After the recent release was finalized, there is some time now to have a (very) short break in the development, to take care of some organizational topics around the project and to set the development priorities for the next release. But there is also some time now to look back at where we started several years ago and where we are now. In this blog post we want to look at the history of the code base.
LabPlot is quite an old project started long time ago, back in KDE3 times. One of the important milestones of this project was the complete rewrite using Qt4/KDELibs4 in 2008. This is when new developers joined the project, at least for a certain period in time, and when the jump from 1.x to 2.x release versioning was done for LabPlot. Starting from zero and lacking a lot of features in the 2.0 release, we gradually evolved release by release by implementing new features and by improving the code base.
SLOCCount is a handy tool to determine the number of source lines of code (SLOC) for every language used in the project. Besides counting the lines of code, this tool provides some other metrics to estimate the development costs. For this, SLOCCount can use internally different models to estimate the project costs. On default, the Constructive Cost Model (COCOMO) is used.
Running SLOCCount on LabPlot’s code for all 2.x releases leads to the following numbers:
We have ca. 100k lines of code in total with the major parts written in C++ (ca. 95%) and in C (ca. 4%) and with much smaller contributions of shell and python scripts used in some tests and of the syntax definitions for GNU Bison. The latter is used internally for the parser of mathematical expressions.
The role of C++ in a Qt/KF based application is clear. C is used for mathematical algorithms in our project. This C-code, internally called Numeric Scientific Library (NSL), goes beyond what is offered by GNU Scientific Library (GSL), that is used by LabPlot already for many different things like FFT, interpolation, etc. In future, if time and resources permit we can think of bringing NSL into GSL or releasing it as library independently of LabPlot.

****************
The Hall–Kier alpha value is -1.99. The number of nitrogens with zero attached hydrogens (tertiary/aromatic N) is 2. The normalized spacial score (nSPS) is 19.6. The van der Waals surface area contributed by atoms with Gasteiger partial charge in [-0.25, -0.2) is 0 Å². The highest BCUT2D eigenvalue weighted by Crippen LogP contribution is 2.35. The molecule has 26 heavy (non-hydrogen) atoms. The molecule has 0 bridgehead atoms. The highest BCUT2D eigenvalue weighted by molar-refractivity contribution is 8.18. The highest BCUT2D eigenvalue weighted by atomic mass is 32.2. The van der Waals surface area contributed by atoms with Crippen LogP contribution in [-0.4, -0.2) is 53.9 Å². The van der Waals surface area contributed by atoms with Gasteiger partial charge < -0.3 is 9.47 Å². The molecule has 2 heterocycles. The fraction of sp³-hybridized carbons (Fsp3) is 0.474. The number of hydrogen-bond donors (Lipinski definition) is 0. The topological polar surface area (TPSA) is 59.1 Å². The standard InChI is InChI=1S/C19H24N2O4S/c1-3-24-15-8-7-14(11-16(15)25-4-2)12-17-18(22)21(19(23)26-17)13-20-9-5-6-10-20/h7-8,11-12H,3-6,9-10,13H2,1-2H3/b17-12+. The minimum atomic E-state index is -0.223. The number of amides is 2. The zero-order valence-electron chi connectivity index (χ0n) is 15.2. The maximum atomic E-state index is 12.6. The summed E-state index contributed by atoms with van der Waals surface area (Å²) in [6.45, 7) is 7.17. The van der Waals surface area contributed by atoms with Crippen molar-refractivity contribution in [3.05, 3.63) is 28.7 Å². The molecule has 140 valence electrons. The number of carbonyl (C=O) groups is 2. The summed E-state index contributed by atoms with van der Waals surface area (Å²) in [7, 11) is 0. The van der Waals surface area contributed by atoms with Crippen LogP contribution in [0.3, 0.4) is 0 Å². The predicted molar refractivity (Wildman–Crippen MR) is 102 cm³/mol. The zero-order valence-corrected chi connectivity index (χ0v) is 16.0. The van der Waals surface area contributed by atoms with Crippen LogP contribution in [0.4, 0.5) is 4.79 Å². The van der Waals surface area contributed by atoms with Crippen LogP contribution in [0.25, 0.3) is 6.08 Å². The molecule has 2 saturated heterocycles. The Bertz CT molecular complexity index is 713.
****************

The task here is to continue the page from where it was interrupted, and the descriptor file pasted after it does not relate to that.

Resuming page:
For LabPlot, having only two core developers over the last years plus some irregular contributions from other developers and GSoC-students, this model heavily over-estimates the number of developers involved in this project. Similarly, the development effort is over-estimated which probably has the same reasons.
So, we show all these numbers without going too much into the details of COCOMO and without elaborating on trust we put into the numbers calculated based on the heuristics and assumptions behind this model. And we don’t conclude from these numbers that we over-perform the “average developer” used by COCOMO and SLOCCount to estimate the effort and costs 🙂
It is also interesting to see how the code base grew release by release and how long it took for us to do the actual release. This information can be easily collected with git and by checking the release dates:
To get meaningful results for “Days between releases” in this visualization we don’t show the first 2.x-release, being 2.0, and start with 2.1.
The number of insertions and deletions shown here counts also changes done on the documentation files, tests files, etc. and doesn’t sum up to the total number of SLOCs shown above where only the actual source code is considered.
The relatively small number of new code added in 2.7 is because of the overall focus on stabilization and polishing done in this release as also stated in the release announcement for 2.7.
We’d like to release more frequently. This is not always easy given the limited amount of resources on our side. But the overall trend for the last two releases goes into the proper direction and we want we can keep this trend and momentum for the next releases.